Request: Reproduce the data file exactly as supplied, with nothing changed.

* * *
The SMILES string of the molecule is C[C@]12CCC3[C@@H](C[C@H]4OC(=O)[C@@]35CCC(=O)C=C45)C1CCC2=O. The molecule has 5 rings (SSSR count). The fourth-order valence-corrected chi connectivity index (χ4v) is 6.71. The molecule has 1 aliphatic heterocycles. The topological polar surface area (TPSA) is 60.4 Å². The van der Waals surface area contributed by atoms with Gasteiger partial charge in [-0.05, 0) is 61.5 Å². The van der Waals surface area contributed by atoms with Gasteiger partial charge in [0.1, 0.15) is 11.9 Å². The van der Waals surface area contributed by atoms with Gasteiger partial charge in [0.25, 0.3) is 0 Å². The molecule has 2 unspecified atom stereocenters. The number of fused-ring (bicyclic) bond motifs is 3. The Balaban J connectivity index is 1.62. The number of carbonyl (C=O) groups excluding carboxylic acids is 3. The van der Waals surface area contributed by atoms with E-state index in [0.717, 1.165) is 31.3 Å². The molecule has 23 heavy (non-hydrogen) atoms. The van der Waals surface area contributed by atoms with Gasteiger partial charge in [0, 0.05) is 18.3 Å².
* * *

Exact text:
The SMILES string of the molecule is C[C@]12CCC3[C@@H](C[C@H]4OC(=O)[C@@]35CCC(=O)C=C45)C1CCC2=O. The molecule has 5 rings (SSSR count). The fourth-order valence-corrected chi connectivity index (χ4v) is 6.71. The molecule has 1 aliphatic heterocycles. The topological polar surface area (TPSA) is 60.4 Å². The van der Waals surface area contributed by atoms with Gasteiger partial charge in [-0.05, 0) is 61.5 Å². The van der Waals surface area contributed by atoms with Gasteiger partial charge in [0.1, 0.15) is 11.9 Å². The van der Waals surface area contributed by atoms with Gasteiger partial charge in [0.25, 0.3) is 0 Å². The molecule has 2 unspecified atom stereocenters. The number of fused-ring (bicyclic) bond motifs is 3. The Balaban J connectivity index is 1.62. The number of carbonyl (C=O) groups excluding carboxylic acids is 3. The van der Waals surface area contributed by atoms with E-state index in [0.717, 1.165) is 31.3 Å². The molecule has 23 heavy (non-hydrogen) atoms. The van der Waals surface area contributed by atoms with Gasteiger partial charge in [0, 0.05) is 18.3 Å².